Pregnancy

“Perimortem Cesarean Delivery” (1986), by Vern Katz, Deborah Dotters, and William Droegemueller

“Perimortem Cesarean Delivery” (1986), by Vern Katz, Deborah Dotters, and William Droegemueller

In 1986, Vern L. Katz, Deborah J. Dotters, and William Droegemueller published “Perimortem Cesarean Delivery,” an article in which they developed the Four Minute Rule for perimortem cesarean sections. The Four Minute Rule states that if a pregnant woman’s heart stops beating, physicians should begin an operation to deliver

Countdown to Life: The Extraordinary Making of You (2015), by the British Broadcasting Corporation and The Open University

Countdown to Life: The Extraordinary Making of You (2015), by the British Broadcasting Corporation and The Open University

In 2015, the British Broadcasting Corporation (BBC) partnered with The Open University to produce the three-part documentary series, Countdown to Life: The Extraordinary Making of You. Michael Mosley, a British television producer and journalist, hosts the documentary. Along with narrating animated

Management of Myelomeningocele Study Clinical Trial (2003–2010)

Management of Myelomeningocele Study Clinical Trial (2003–2010)

From February 2003 to December 2010, researchers of the Management of Myelomeningocele Study, or MOMS, clinical trial compared the safety and efficacy of different treatments for a specific type of spina bifida, called myelomeningocele. Myelomeningocele, the most frequent and severe form of spina bifida,

"The Association between Depressive Symptoms and Social Support in Taiwanese Women During the Month" (2004), by Shu-Shya Heh et al.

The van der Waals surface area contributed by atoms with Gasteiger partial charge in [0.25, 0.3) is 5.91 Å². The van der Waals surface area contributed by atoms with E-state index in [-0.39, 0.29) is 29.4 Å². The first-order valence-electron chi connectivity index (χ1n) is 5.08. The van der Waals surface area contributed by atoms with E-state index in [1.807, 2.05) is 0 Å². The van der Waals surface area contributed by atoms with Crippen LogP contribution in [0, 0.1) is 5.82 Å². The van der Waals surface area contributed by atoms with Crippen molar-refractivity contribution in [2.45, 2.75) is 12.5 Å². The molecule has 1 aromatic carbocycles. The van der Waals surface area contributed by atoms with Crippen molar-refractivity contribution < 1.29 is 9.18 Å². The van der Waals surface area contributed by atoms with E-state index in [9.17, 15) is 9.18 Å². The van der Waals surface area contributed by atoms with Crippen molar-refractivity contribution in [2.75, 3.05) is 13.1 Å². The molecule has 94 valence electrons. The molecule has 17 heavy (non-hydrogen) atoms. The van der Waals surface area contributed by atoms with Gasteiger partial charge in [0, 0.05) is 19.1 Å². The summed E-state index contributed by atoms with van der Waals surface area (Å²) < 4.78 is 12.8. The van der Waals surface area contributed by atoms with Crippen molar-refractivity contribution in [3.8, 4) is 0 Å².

The Association between Depressive Symptoms in Taiwanese Women and the Social Support Received During the Month after Childbirth (2004)

In 2004, Shu-Shya Heh, Lindsey Coombes, and Helen Bartlett studied the association between Chinese postpartum (post-childbirth) practices and postpartum depression in Taiwanese women. The researchers surveyed Taiwanese women about the social support they received after giving birth and then evaluated the depression rates

“Pelvic Scoring for Elective Induction” (1964), by Edward Bishop

“Pelvic Scoring for Elective Induction” (1964), by Edward Bishop

In the 1964 article "Pelvic Scoring for Elective Induction," obstetrician Edward Bishop describes his method to determine whether a doctor should induce labor, or artificially start the birthing process, in a pregnant woman. Aside from medical emergencies, a woman can elect to induce labor to choose when she gives birth and have a shorter than normal labor.

Pages

Subscribe to RSS - Pregnancy